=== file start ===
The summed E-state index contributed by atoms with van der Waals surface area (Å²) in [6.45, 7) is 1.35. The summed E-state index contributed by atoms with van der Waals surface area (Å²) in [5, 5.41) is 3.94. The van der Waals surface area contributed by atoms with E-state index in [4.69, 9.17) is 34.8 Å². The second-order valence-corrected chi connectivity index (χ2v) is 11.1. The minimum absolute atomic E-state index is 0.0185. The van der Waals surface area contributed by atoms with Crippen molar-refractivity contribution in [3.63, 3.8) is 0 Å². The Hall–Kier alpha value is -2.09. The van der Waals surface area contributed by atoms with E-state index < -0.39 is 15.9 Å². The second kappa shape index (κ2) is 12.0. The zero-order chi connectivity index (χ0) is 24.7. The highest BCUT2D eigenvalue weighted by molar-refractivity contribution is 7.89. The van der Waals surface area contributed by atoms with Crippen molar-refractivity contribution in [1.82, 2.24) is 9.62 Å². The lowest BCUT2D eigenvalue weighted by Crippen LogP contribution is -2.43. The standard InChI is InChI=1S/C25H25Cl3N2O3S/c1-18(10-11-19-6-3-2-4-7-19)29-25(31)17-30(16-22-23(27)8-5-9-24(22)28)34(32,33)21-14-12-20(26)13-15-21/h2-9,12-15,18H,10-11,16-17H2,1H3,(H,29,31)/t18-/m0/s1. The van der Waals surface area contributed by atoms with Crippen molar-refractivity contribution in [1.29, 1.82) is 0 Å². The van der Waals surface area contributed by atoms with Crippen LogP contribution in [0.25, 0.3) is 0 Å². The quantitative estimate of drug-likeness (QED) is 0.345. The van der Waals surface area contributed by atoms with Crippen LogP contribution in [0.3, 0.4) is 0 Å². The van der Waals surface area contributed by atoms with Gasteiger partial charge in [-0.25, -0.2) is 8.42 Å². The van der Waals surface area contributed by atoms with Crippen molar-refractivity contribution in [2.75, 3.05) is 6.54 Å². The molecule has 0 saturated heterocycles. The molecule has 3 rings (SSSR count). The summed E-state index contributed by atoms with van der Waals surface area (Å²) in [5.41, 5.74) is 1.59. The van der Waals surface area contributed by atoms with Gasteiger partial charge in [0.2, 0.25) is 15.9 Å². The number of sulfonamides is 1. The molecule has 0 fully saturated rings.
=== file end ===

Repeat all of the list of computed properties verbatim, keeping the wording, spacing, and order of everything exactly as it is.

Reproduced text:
The summed E-state index contributed by atoms with van der Waals surface area (Å²) in [6.45, 7) is 1.35. The summed E-state index contributed by atoms with van der Waals surface area (Å²) in [5, 5.41) is 3.94. The van der Waals surface area contributed by atoms with E-state index in [4.69, 9.17) is 34.8 Å². The second-order valence-corrected chi connectivity index (χ2v) is 11.1. The minimum absolute atomic E-state index is 0.0185. The van der Waals surface area contributed by atoms with Crippen molar-refractivity contribution in [3.63, 3.8) is 0 Å². The Hall–Kier alpha value is -2.09. The van der Waals surface area contributed by atoms with E-state index < -0.39 is 15.9 Å². The second kappa shape index (κ2) is 12.0. The zero-order chi connectivity index (χ0) is 24.7. The highest BCUT2D eigenvalue weighted by molar-refractivity contribution is 7.89. The van der Waals surface area contributed by atoms with Crippen molar-refractivity contribution in [1.82, 2.24) is 9.62 Å². The lowest BCUT2D eigenvalue weighted by Crippen LogP contribution is -2.43. The standard InChI is InChI=1S/C25H25Cl3N2O3S/c1-18(10-11-19-6-3-2-4-7-19)29-25(31)17-30(16-22-23(27)8-5-9-24(22)28)34(32,33)21-14-12-20(26)13-15-21/h2-9,12-15,18H,10-11,16-17H2,1H3,(H,29,31)/t18-/m0/s1. The van der Waals surface area contributed by atoms with Crippen molar-refractivity contribution in [1.29, 1.82) is 0 Å². The van der Waals surface area contributed by atoms with Crippen LogP contribution in [0.25, 0.3) is 0 Å². The quantitative estimate of drug-likeness (QED) is 0.345. The van der Waals surface area contributed by atoms with Crippen LogP contribution in [0.3, 0.4) is 0 Å². The van der Waals surface area contributed by atoms with Gasteiger partial charge in [-0.25, -0.2) is 8.42 Å². The van der Waals surface area contributed by atoms with Crippen molar-refractivity contribution in [2.75, 3.05) is 6.54 Å². The molecule has 0 saturated heterocycles. The molecule has 3 rings (SSSR count). The summed E-state index contributed by atoms with van der Waals surface area (Å²) in [5.41, 5.74) is 1.59. The van der Waals surface area contributed by atoms with Gasteiger partial charge in [0.2, 0.25) is 15.9 Å². The number of sulfonamides is 1. The molecule has 0 fully saturated rings.